This week of July 4th, marking American Independence, we look around and it feels as if our culture, our political processes, our country, our businesses and our personal lives may be on the cusp of what could be catastrophic events that are beyond our control.
For this July 4th, excerpts of “A Christmas Sermon on Peace” by Dr. Martin Luther King, are a timeless reminder of our interconnected humanity…
“Yes, as nations and individuals, we are interdependent…”
“… It really boils down to this: that all life is interrelated. We are all caught in an inescapable network of mutuality, tied into a single garment of destiny. Whatever affects one directly, affects all indirectly. We are made to live together because of the interrelated structure of reality.
“Did you ever stop to think that you can’t leave for your job in the morning without being dependent on most of the world? You get up in the morning and go to the bathroom and reach over for the sponge and that’s handed to you by a Pacific Islander. You reach for a bar of soap and that’s given to you at the hands of a Frenchman. And then you go into the kitchen to drink your coffee for the morning and that’s poured into your cup by a South American. And maybe you want tea: that’s poured into your cup by a Chinese.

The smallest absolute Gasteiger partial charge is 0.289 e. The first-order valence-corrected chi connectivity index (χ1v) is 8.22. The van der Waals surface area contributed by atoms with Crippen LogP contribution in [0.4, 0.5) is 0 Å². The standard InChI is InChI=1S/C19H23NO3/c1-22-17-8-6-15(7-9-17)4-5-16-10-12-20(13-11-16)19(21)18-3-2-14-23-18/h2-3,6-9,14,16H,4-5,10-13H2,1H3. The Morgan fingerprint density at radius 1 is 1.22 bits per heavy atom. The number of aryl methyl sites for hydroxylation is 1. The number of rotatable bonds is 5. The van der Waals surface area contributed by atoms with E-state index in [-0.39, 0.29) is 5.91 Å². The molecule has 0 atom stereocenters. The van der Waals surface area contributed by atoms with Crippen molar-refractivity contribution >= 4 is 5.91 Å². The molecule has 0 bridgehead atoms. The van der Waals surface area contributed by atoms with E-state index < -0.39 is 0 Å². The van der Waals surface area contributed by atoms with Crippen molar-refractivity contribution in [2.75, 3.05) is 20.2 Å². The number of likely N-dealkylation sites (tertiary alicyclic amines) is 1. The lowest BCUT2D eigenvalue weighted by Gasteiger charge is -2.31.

“Or maybe you’re desirous of having cocoa for breakfast and that’s poured into your cup by a West African. And then you reach over for your toast and that’s given to you at the hands of an English-speaking farmer, not to mention the baker. And before you finish eating breakfast in the morning, you’ve depended on more than half of the world. This is the way our universe is structured; this is its interrelated quality. We aren’t going to have peace on earth until we recognize this basic fact of the interrelated structure of all reality…
“… Now let me say, secondly, that if we are to have peace in the world, men and nations must embrace the nonviolent affirmation that ends and means must cohere …
“… I still have a dream that with this faith we will be able to adjourn the councils of despair and bring new light into the dark chambers of pessimism. With this faith, we will be able to speed up the day when there will be peace on earth and good will toward men. It will be a glorious day, the morning stars will sing together, and the sons of God will shout for joy.”
This week of celebration of our nation’s independence, let us join together to shine light on pessimism and have faith for peace and good among humanity.
God Bless America,
Napa, California A Sermon for Peace Commentary by Chris Edwards Napa